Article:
March 02, 2009

From Cathryn Todd:

Re: Report: cells “from space” have unusual makeup (Sept. 8): The articles concerning the theories and test upon the red rains of Kerala are very interesting.

And from what I understand, the cells from the red rain have a unique molecular composition. And when stimulated with extreme heat, produced daughter cells. I also read the articles concerning the perplexing controversy concerning that the red cells do not contain DNA, and so, many scientist theorize it cannot be of any life form? However, they agree it is of an unknown or unfamiliar type ever known to us. And so, my question is this; could it possibly be related to unknown virus type? Because from what I understand, there are some Viruses that lack DNA, but are of RNA origin. Viruses can spread genes among bacteria and humans and other cells, as they always have. And again, some viruses do not have DNA. Below, is a possible theorized examples that I read about: Conjugation is the bacterial version of sex. In conjugation, bacterial cells actually connect, and the “male” donates a piece of DNA to the “female.” The piece of DNA in this case was excised earlier from the bacterial chromosome. Such excised pieces of DNA are called plasmids. (Plasmids, being able to pass out of one cell and into another, are similar to viruses. But they have no protein coat and no “life cycle” different from that of their host cell; in this respect they resemble small chromosomes. ) If the transferred genetic material is a passenger on a ship, in the transfer of plasmids by conjugation the ships come alongside each other and the passenger walks across a gangplank to the new ship.

Transduction is yet another way for bacteria to exchange genetic material. In transduction, a virus takes up a piece of DNA from its bacterial host and incorporates it into its own viral genome. After the virus has multiplied, many copies of the virus erupt from the infected cell. Depending on the kind of transduction, some or all of the daughter viruses take copies of parts of the bacterial DNA with them. When one of them infects a new cell, it inserts the stolen DNA into the new cell, where the stolen piece becomes integrated into the new cell’s DNA. (The stolen piece may be a whole gene with which the cell acquires a new function, as was reported in June, 1996, by two scientists at Harvard Medical School (5). ) In transduction, the passenger resorts to hiding inside some freight, hoping to get aboard a different ship that way.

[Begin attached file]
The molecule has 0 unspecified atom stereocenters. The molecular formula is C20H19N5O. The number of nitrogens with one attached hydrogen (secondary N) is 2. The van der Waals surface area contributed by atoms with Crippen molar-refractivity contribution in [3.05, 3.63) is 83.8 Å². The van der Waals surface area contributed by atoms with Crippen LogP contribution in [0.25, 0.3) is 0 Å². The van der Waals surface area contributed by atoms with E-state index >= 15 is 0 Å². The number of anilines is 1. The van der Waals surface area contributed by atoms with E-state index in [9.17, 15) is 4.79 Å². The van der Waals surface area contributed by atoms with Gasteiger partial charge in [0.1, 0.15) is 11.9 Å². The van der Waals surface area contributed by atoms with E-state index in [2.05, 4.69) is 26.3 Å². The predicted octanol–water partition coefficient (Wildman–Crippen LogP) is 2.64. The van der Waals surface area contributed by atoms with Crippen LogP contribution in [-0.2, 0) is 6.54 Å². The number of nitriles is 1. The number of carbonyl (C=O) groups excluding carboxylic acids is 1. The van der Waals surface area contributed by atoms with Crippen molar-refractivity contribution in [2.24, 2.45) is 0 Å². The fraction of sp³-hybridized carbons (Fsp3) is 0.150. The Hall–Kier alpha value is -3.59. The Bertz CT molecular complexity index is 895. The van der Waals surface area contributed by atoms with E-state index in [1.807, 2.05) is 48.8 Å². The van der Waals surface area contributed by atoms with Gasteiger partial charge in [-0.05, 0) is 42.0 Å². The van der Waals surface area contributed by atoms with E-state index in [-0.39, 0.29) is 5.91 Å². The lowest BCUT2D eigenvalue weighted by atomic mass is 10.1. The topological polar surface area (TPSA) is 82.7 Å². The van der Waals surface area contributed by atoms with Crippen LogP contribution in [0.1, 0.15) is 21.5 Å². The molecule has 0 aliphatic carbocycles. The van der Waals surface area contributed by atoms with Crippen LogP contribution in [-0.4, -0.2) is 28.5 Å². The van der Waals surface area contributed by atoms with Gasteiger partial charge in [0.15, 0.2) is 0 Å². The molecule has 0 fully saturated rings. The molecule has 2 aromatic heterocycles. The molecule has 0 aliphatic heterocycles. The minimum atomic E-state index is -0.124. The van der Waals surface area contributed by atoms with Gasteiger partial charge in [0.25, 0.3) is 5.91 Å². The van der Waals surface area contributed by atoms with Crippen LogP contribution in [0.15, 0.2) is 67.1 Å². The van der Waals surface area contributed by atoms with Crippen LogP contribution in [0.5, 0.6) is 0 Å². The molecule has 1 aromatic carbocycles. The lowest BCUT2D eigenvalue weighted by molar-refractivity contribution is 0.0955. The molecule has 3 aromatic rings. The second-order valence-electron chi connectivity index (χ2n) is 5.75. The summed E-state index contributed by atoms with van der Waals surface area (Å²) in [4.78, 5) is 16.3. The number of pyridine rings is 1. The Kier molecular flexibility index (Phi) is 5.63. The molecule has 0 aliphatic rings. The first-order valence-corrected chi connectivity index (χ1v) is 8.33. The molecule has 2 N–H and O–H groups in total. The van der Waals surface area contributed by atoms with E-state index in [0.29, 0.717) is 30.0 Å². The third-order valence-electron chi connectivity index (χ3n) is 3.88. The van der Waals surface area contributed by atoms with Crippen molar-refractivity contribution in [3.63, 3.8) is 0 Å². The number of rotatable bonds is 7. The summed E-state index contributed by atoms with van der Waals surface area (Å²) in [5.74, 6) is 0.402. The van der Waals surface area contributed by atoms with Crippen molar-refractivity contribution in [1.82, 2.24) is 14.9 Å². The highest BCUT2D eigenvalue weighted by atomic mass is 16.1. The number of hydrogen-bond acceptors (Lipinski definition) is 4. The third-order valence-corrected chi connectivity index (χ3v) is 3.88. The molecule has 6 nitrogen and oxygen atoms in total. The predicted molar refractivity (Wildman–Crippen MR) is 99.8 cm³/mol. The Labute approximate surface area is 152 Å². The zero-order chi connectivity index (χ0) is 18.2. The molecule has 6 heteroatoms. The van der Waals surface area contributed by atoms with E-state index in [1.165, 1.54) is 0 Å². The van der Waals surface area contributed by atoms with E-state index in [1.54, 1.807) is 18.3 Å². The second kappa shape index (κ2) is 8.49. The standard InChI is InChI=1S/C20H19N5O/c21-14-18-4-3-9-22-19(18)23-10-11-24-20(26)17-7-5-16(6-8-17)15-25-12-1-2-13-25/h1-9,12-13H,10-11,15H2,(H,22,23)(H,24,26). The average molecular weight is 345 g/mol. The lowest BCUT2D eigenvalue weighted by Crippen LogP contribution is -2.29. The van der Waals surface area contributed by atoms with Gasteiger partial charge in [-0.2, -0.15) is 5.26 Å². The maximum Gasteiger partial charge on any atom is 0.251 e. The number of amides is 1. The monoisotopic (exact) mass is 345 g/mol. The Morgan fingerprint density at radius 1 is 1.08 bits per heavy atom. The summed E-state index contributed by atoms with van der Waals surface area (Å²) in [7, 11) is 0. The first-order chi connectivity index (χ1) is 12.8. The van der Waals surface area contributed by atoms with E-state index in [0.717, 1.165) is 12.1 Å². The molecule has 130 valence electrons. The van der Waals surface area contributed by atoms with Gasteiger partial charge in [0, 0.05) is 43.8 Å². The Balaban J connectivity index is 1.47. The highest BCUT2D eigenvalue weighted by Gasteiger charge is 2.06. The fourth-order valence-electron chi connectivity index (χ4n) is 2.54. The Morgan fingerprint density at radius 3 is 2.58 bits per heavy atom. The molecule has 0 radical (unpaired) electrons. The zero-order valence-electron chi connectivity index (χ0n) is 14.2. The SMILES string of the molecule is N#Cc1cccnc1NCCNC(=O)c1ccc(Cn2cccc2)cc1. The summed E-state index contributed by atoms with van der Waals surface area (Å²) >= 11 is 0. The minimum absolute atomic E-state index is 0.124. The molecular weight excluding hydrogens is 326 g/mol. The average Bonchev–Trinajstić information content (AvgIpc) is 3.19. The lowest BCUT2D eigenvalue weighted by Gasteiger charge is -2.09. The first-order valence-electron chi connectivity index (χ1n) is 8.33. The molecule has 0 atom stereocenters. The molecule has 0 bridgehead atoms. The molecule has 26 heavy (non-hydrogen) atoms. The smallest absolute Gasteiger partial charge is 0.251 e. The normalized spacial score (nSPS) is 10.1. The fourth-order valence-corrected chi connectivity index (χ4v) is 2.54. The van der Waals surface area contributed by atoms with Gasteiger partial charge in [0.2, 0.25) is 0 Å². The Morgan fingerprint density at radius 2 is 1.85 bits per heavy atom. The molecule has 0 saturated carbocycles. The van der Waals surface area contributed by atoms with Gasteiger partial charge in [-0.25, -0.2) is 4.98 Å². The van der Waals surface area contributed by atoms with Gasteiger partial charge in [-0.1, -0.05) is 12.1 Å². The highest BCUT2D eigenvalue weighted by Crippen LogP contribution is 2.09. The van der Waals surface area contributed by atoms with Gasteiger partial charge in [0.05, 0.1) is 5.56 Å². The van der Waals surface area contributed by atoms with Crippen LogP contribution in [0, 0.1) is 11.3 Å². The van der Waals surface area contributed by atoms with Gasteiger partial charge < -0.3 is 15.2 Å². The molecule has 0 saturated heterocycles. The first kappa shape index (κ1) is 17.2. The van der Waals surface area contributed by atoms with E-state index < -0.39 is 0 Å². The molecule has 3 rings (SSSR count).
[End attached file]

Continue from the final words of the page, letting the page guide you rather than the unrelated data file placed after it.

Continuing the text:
Transduction by viruses works in eukaryotic organisms as well. The discovery that large blocks of genetic instructions can be swapped and transferred among creatures is a clue that the insertion of new genes could be the mechanism behind evolutionary advances. If viruses can transfer eukaryotic genes across species boundaries, and can install their own genes into their hosts, the case for the new mechanism is even stronger. As we will see, viruses do just that.

With this expressed, I am thinking maybe it could be a plausible reason for why the red rain cells have not tested to have DNA, due to they are much like a virus of a RNA type. A virus, which has either not been impregnated, or no transduction has taken place. It can multiple, but the daughter cells have not stolen nor fused with a cell that contains DNA, to become intergrated. So instead, it is simply a passenger hiding inside some freight, such as possibly the meteor theory, hoping to get aboard a different ship, per say, one that has DNA. Don’t know, just a thought. But maybe you could do some other test related to this.


Post a Comment

<< Home